Yesterday, various stakeholders from the government, the academe, and the private sector attended the 162 to 52 Summit, which aim to boost multi-sectoral efforts in addressing the maternal and child health challenges of the country.
Everyday, 11 mothers in the Philippines die due to childbirth and pregnancy-related complications. According to the 2010 statistics of the National Statistical Coordination Board (NSCB), the country loses 162 mothers out of 100,000 live births. Maternal deaths impact infant and child mortality rates as well since children who are left without mothers are three to 10 times more at risk of dying. More than this, the death of mothers affect the psycho-social wellness of orphaned children and widowed husbands, as well as entail losses to the economy.
The state of the Filipino mothers therefore makes the Millennium Development Goal # 5, which for the Philippines is the reduction of maternal deaths from 162 to 52 per 100,000 live births, the least likely to be achieved by 2015. Not meeting this target gives rise to the possibility that progress made on the other MDGs will be reversed--particularly on ending poverty and hunger, and reducing infant and child mortality. (Click here to view the NSCB MDG Watch.)
The 162 to 52 goal therefore calls for drastic measures. The complexity of the factors causing maternal deaths means that solutions lie not only on the hands of medical professionals. We need political leaders who will drive change, businesses that will target their corporate social responsibility on women and mothers, and civil society organizations who will sustain such efforts and bring them down to the grassroots.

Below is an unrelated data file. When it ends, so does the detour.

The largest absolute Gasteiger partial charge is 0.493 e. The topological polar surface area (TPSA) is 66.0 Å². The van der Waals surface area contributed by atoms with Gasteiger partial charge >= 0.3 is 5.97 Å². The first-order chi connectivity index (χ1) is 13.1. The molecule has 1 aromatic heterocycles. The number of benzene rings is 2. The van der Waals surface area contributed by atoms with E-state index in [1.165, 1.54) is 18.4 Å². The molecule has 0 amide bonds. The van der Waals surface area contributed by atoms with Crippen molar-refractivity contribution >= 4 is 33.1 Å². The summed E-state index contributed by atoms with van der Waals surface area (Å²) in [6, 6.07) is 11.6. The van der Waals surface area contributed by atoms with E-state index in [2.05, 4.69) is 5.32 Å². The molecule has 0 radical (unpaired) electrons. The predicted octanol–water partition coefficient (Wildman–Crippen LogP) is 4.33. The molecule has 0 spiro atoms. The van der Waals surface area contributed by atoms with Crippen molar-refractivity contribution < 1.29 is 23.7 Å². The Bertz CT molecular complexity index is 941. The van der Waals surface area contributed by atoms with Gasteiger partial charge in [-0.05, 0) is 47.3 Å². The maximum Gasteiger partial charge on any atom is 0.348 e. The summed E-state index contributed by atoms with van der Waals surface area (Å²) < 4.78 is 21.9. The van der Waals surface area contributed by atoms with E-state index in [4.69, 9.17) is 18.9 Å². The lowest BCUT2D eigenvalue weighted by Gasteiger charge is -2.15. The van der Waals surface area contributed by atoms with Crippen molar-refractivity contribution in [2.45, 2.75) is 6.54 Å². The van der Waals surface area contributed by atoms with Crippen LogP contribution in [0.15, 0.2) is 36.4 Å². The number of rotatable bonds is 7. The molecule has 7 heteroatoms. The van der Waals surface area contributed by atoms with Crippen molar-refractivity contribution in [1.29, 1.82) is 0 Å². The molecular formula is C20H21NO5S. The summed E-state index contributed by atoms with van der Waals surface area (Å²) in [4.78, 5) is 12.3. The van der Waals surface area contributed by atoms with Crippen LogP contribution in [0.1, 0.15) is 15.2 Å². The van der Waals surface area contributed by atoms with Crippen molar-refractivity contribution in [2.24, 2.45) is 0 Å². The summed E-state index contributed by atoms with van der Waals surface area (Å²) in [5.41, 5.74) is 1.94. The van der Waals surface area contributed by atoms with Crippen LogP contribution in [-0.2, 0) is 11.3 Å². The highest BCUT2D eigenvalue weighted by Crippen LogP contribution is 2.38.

Hence, the summit launched the 162 to 52 Coalition as a means of bringing together the country's key sectors to focus efforts on accelerating developments in maternal and child health. Aside from the good line up of speakers in the summit, which included the current and past secretaries of the Department of Health; governors and mayors; business leaders; and international agency representatives, the summit held an exhibit which featured priority areas for maternal health programs as well as the modes of public-private partnerships (PPPs) that may be undertaken by the attendees.
The summit is just a step, albeit a commendable one, towards the reduction and ultimately, the elimination, of maternal deaths in the Philippines. The real journey begins on a bumpy road.
Click here to join the Coalition.
For more info, contact the Zuellig Family Foundation via the following telephone numbers +63 (2) 821-4332, 821-4428, 8213329 .
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Let me end this post with this simple yet inspiring and creatively-rendered video shared by Ms. Ugochi Daniels, Country Representative of the United Nations Population Fund.